An a-typical Victorian life.
First Published: 1838
Date Reviewed: 16th February 2015
Following the death of the patriarch, the Nickleby family finds itself fairly impoverished and Nicholas goes out to look for work. Thus begins a journey that will take him through three jobs, across England, for richer and poorer and caring and hate, whilst his mother and sister make the best of their own bad situations.
Nicholas Nickleby is an epic book that sees Dickens cut and paste together what could have easily been several separate stories. It contains the stuff of the greater works, and therefore may be considered worth the read just for that, but it pales in comparison to Dickens’ other tales and is to all intents and purposes a Victorian Neighbours or Eastenders, carrying on and on instead of finishing where it should, much like this sentence.
Given the nature of the book and the general agreement nowadays that Dickens is wordy at best, this review will be focusing on the book purely in the context of the modern reader. It is fair to say that the Victorian reader would have found the format and longevity a lot less tedious.
What’s good about the book is that it is, as said, very Dickens. It can be funny, if not as much as other novels, and when Dickens isn’t trying to add words for count it can be easy to get lost in. Dickens is as welcoming as ever, as clever and as witty, and the funny stereotypical characters he likes to exploit are here by the dozens.
Nicholas’s sister, Kate, makes the book a much better read than it might have been had it focused just on him. Through Kate, Dickens is able to look at more concepts, ones that affected women, and this makes for a good balance. In addition to this, Kate is the opposite of Nicholas in most ways so if you find Nicholas less of a hero than you’d have presumed, you can rest assured Kate will be there to pick up the pieces, so to speak.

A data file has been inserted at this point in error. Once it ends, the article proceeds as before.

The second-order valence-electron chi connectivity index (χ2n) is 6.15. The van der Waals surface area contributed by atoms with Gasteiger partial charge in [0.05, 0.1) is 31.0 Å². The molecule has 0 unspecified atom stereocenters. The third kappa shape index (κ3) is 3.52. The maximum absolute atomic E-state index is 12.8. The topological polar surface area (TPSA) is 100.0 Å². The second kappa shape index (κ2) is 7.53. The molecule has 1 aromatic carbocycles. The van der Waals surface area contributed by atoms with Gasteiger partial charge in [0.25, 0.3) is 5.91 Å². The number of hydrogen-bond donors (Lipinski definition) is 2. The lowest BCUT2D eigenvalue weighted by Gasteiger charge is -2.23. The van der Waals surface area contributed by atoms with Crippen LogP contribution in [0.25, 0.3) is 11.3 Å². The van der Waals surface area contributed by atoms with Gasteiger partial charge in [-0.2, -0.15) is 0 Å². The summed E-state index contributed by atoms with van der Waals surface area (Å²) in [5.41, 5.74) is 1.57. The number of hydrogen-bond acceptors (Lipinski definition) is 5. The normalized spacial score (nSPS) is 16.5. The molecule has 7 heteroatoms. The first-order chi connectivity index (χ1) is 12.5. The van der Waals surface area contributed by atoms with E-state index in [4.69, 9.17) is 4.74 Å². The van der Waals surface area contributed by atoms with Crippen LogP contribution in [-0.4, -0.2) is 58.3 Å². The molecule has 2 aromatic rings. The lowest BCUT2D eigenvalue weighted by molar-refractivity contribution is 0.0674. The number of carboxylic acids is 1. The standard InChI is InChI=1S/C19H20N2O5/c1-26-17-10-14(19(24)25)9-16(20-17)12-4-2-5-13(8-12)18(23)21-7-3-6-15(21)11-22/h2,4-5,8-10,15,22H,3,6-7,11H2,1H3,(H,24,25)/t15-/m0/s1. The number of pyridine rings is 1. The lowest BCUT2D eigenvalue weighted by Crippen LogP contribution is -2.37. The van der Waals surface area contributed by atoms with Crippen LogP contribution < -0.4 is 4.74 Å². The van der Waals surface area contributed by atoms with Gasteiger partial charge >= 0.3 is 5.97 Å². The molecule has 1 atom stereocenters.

Mrs Nickleby is rather like an extreme Mrs Bennett. Dickens has ‘gone to town’ on her character – she is the comic relief and, whilst frustrating, worth the time.
The problem with this book is that there are just too many negatives and the length of it means that these negatives are further cemented than they may have been otherwise.
In the context of our present day, the book may have worked as a serial, but compiled into a book (albeit that this happened in the Victorian era, too) it doesn’t work so well nowadays. Wordiness apart, there are just too many superfluous plot threads that go on for too long (and then, ironically, are wrapped up far too soon), too many characters (many completely unnecessary) and there are too many comings and goings between these characters and plot threads.
It can be frustrating when you’re just getting into the particular plot thread at hand, to have it finished so quickly. The threads that stick out are the school and the theatre which could both have been very good stories in their own right. It’s easy to invest yourself and then feel cheated when Dickens sweeps Nicholas away suddenly without a true conclusion. The school gets a proper conclusion later, as you expect, but it’s not as satisfying as it could’ve been. It’s safe to say that Nicholas Nickleby is in some ways a less satisfying Oliver Twist, which presents a similar concept in the beginning but concludes with more strength.
On this subject is the ending during which Dickens ties everything a little too neatly and conveniently. It is that little too predicable and sweet.
Lastly, to this reviewer at least and, due to the reasoning, likely many other modern readers, Nicholas comes across as hot tempered to the point of worry. What will happen in the future if he and Kate have an almighty argument? His tendency to physically lash out does not recommend him, especially when he is seen as so kind and goodhearted throughout.
Nicholas Nickleby can take a long time to read and a lot of your courage to get through. It’s for the most part a slog and whilst it’s of course recommended if you want to read every novel Dickens wrote, otherwise your literary and classics needs would be best served by a better work.
February 18, 2015, 9:39 am
I’m sorry to see you had mixed feelings on this book. It has been many years since I’ve read it and must agree to a degree with you that it is the least memorable for me of the novels by Dickens I’ve read. I hope your next Dickens read is better for you.
February 18, 2015, 7:26 pm
I love your long sentence that carries on instead of finishing “where it should.”
March 3, 2015, 12:44 pm
Jessica: I’m actually really interested to see the Hunnam (sp?) adaptation as it looks like they made the best of it, but otherwise I’m going to have a look at David Copperfield. I’ve heard that’s similar but better.